The F Word: A Movie That Makes You Proud of Toronto
The F Word is an upcoming romantic indie comedy film starring Daniel Radcliffe and Zoe Kazan. The film is slated to be released on Valentine’s Day 2014. The film has seemed to be getting a lot of traction lately in the social sphere. It has also got some decent reviews. Metacrtic has the film listed at sixty percent based on five reviews; four of which gave the film roughly seventy percent. Rotten Tomatoes reviews are based on thirteen individuals and are slightly higher than that of Metacritic. The film currently has a score of eighty-five percent.
Audiences were able to get a sneak peak at the film at this year’s Toronto International Film Festival, as well as currently at Tiff’s Canada’s Top 10 Festival. Canada’s Top 10 festival runs from January 3rd to the 12th.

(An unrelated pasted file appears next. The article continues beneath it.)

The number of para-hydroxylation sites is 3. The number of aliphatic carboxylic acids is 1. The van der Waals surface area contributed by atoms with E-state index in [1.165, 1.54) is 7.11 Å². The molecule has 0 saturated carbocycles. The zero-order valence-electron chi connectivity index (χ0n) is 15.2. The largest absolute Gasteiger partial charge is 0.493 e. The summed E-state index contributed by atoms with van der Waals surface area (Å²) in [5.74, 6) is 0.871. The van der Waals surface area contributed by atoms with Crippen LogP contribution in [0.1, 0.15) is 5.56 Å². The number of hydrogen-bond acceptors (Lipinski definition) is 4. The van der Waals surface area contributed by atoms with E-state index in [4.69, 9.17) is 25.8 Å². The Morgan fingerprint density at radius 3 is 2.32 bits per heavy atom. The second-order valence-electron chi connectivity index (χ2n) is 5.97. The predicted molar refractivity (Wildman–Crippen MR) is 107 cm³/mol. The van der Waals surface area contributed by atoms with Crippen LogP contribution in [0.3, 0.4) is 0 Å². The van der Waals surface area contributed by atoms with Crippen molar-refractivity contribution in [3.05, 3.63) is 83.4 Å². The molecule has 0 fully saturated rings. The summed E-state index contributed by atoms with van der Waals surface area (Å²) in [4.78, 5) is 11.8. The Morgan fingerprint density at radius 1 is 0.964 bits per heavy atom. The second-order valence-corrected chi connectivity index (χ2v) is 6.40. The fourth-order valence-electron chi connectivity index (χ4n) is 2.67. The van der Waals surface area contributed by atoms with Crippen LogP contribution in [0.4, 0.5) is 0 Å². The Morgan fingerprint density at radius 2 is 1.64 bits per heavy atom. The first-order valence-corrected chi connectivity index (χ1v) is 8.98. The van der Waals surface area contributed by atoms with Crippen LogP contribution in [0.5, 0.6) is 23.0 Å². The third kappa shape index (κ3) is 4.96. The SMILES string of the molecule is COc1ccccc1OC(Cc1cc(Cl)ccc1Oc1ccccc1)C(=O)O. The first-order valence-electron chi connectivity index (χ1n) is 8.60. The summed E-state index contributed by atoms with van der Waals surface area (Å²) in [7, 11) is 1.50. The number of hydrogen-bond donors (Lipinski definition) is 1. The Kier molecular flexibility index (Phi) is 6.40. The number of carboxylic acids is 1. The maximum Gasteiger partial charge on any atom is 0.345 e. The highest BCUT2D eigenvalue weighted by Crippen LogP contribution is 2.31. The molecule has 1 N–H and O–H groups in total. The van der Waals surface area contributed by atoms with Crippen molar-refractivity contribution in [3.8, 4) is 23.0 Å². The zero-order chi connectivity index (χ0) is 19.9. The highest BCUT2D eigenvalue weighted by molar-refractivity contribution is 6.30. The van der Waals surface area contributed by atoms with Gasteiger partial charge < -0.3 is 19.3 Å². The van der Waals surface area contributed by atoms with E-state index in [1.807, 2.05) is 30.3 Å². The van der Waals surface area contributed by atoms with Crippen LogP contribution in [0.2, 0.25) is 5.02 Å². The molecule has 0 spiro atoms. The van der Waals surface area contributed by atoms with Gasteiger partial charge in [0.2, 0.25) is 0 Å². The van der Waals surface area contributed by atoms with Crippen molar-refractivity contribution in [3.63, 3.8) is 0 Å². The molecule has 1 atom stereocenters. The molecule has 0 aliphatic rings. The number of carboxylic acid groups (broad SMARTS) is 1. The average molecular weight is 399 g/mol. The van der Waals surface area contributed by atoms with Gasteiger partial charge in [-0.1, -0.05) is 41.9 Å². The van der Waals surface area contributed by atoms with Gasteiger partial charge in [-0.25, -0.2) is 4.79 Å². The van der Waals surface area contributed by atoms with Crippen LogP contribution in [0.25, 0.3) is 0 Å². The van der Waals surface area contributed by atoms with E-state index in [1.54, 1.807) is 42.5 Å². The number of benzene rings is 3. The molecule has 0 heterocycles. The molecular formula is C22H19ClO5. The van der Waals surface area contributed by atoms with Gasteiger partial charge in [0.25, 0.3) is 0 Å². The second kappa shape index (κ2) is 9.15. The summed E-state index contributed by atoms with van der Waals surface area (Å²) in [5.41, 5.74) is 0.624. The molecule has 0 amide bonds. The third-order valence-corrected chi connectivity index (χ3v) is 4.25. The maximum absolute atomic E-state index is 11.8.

Besides being a great film, It also makes a person proud of Toronto. Toronto is a much sought after location for film makers who want their films to be set in a big city. Lots of movies are “set” in New York or Chicago, but are actually filmed in Toronto. The reasons for filming in Toronto as opposed to New York range from tax breaks, accessibility, space, to a large pool of creative and capable individuals.
Sometimes when I watch movies that are filmed in Toronto but are set in another North American city, I can’t help but feel as though my city is getting shortchanged. Toronto is the fourth largest city in North America. It has a distinct history, with a vibrant culture. New York has an allure to it, but so does Toronto.
The F Word showcases local neighbourhoods of Toronto, and does it in such a way that highlights some of the best parts of Toronto. From the skyline of Ward’s Island, to the bustling streets of Chinatown. It’s easy to watch this movie and fall in love with Toronto’s diversity. Hopefully audiences around the world will also fall in love with it too. Building our cities allure on the centre stage is something that films like this help to do. Toronto’s beauty comes from its diverse locations, not just the skyscrapers used to mimic the streets of New York.